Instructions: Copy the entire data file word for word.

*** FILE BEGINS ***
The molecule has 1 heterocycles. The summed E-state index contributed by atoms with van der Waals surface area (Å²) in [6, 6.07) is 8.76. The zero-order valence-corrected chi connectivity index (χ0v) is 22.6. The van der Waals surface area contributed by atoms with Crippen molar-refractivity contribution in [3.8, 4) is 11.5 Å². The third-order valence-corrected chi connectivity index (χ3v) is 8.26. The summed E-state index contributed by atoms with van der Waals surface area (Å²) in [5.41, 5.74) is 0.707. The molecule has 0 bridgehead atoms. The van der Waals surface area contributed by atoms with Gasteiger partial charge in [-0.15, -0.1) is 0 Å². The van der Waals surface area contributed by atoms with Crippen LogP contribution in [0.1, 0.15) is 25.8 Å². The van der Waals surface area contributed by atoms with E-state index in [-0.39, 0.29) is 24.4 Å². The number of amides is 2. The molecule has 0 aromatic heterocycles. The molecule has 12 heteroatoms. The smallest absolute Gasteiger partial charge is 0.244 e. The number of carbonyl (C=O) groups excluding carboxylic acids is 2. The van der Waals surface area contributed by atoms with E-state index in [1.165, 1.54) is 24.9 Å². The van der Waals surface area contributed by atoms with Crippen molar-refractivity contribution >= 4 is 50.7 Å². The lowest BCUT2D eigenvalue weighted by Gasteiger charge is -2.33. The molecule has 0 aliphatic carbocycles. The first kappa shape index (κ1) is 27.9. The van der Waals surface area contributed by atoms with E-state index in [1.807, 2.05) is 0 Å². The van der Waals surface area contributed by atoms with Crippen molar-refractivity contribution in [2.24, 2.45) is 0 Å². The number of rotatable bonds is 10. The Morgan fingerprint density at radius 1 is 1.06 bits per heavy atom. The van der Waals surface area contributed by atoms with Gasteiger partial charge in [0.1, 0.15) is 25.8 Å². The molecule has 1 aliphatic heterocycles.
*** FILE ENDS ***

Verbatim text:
The molecule has 1 heterocycles. The summed E-state index contributed by atoms with van der Waals surface area (Å²) in [6, 6.07) is 8.76. The zero-order valence-corrected chi connectivity index (χ0v) is 22.6. The van der Waals surface area contributed by atoms with Crippen molar-refractivity contribution in [3.8, 4) is 11.5 Å². The third-order valence-corrected chi connectivity index (χ3v) is 8.26. The summed E-state index contributed by atoms with van der Waals surface area (Å²) in [5.41, 5.74) is 0.707. The molecule has 0 bridgehead atoms. The van der Waals surface area contributed by atoms with Gasteiger partial charge in [-0.15, -0.1) is 0 Å². The van der Waals surface area contributed by atoms with Crippen LogP contribution in [0.1, 0.15) is 25.8 Å². The van der Waals surface area contributed by atoms with E-state index in [-0.39, 0.29) is 24.4 Å². The number of amides is 2. The molecule has 0 aromatic heterocycles. The molecule has 12 heteroatoms. The smallest absolute Gasteiger partial charge is 0.244 e. The number of carbonyl (C=O) groups excluding carboxylic acids is 2. The van der Waals surface area contributed by atoms with E-state index in [1.165, 1.54) is 24.9 Å². The van der Waals surface area contributed by atoms with Crippen molar-refractivity contribution >= 4 is 50.7 Å². The lowest BCUT2D eigenvalue weighted by Gasteiger charge is -2.33. The molecule has 0 aliphatic carbocycles. The first kappa shape index (κ1) is 27.9. The van der Waals surface area contributed by atoms with E-state index in [1.807, 2.05) is 0 Å². The van der Waals surface area contributed by atoms with Crippen molar-refractivity contribution in [2.24, 2.45) is 0 Å². The number of rotatable bonds is 10. The Morgan fingerprint density at radius 1 is 1.06 bits per heavy atom. The van der Waals surface area contributed by atoms with Gasteiger partial charge in [0.1, 0.15) is 25.8 Å². The molecule has 1 aliphatic heterocycles.